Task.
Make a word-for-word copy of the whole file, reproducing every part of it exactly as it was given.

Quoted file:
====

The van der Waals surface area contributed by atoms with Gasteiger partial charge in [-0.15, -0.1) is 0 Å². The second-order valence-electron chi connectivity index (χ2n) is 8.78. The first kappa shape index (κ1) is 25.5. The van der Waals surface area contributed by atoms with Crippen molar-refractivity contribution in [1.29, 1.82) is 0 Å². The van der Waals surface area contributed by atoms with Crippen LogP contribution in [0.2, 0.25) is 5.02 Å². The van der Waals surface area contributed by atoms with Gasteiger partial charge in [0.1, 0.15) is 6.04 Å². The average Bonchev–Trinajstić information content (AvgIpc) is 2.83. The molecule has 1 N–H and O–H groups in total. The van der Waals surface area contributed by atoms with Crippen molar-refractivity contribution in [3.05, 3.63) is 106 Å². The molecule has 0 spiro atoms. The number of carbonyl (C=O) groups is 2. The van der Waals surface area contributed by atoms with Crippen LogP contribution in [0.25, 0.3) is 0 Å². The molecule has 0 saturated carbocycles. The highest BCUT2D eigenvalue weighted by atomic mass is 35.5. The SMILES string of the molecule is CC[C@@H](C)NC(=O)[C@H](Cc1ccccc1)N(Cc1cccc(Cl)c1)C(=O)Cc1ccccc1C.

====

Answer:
The van der Waals surface area contributed by atoms with Gasteiger partial charge in [-0.15, -0.1) is 0 Å². The second-order valence-electron chi connectivity index (χ2n) is 8.78. The first kappa shape index (κ1) is 25.5. The van der Waals surface area contributed by atoms with Crippen molar-refractivity contribution in [1.29, 1.82) is 0 Å². The van der Waals surface area contributed by atoms with Crippen LogP contribution in [0.2, 0.25) is 5.02 Å². The van der Waals surface area contributed by atoms with Gasteiger partial charge in [0.1, 0.15) is 6.04 Å². The average Bonchev–Trinajstić information content (AvgIpc) is 2.83. The molecule has 1 N–H and O–H groups in total. The van der Waals surface area contributed by atoms with Crippen molar-refractivity contribution in [3.05, 3.63) is 106 Å². The molecule has 0 spiro atoms. The number of carbonyl (C=O) groups is 2. The van der Waals surface area contributed by atoms with Crippen LogP contribution in [0.25, 0.3) is 0 Å². The molecule has 0 saturated carbocycles. The highest BCUT2D eigenvalue weighted by atomic mass is 35.5. The SMILES string of the molecule is CC[C@@H](C)NC(=O)[C@H](Cc1ccccc1)N(Cc1cccc(Cl)c1)C(=O)Cc1ccccc1C.